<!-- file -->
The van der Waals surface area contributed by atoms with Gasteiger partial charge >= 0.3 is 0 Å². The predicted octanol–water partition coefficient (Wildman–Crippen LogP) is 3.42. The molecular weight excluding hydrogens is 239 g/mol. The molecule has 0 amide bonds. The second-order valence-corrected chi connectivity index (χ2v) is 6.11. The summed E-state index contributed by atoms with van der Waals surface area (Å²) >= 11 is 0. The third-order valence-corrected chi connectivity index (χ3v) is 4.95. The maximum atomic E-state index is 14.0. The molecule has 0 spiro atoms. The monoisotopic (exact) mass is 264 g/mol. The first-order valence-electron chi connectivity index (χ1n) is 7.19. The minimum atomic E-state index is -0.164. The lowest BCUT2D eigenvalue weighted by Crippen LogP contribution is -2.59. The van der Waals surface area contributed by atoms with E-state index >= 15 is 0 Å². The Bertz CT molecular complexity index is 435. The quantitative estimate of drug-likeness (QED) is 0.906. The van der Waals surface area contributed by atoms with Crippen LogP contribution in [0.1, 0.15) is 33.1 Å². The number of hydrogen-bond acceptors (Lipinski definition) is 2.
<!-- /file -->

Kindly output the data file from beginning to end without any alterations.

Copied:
The van der Waals surface area contributed by atoms with Gasteiger partial charge >= 0.3 is 0 Å². The predicted octanol–water partition coefficient (Wildman–Crippen LogP) is 3.42. The molecular weight excluding hydrogens is 239 g/mol. The molecule has 0 amide bonds. The second-order valence-corrected chi connectivity index (χ2v) is 6.11. The summed E-state index contributed by atoms with van der Waals surface area (Å²) >= 11 is 0. The third-order valence-corrected chi connectivity index (χ3v) is 4.95. The maximum atomic E-state index is 14.0. The molecule has 0 spiro atoms. The monoisotopic (exact) mass is 264 g/mol. The first-order valence-electron chi connectivity index (χ1n) is 7.19. The minimum atomic E-state index is -0.164. The lowest BCUT2D eigenvalue weighted by Crippen LogP contribution is -2.59. The van der Waals surface area contributed by atoms with E-state index >= 15 is 0 Å². The Bertz CT molecular complexity index is 435. The quantitative estimate of drug-likeness (QED) is 0.906. The van der Waals surface area contributed by atoms with Crippen LogP contribution in [0.1, 0.15) is 33.1 Å². The number of hydrogen-bond acceptors (Lipinski definition) is 2.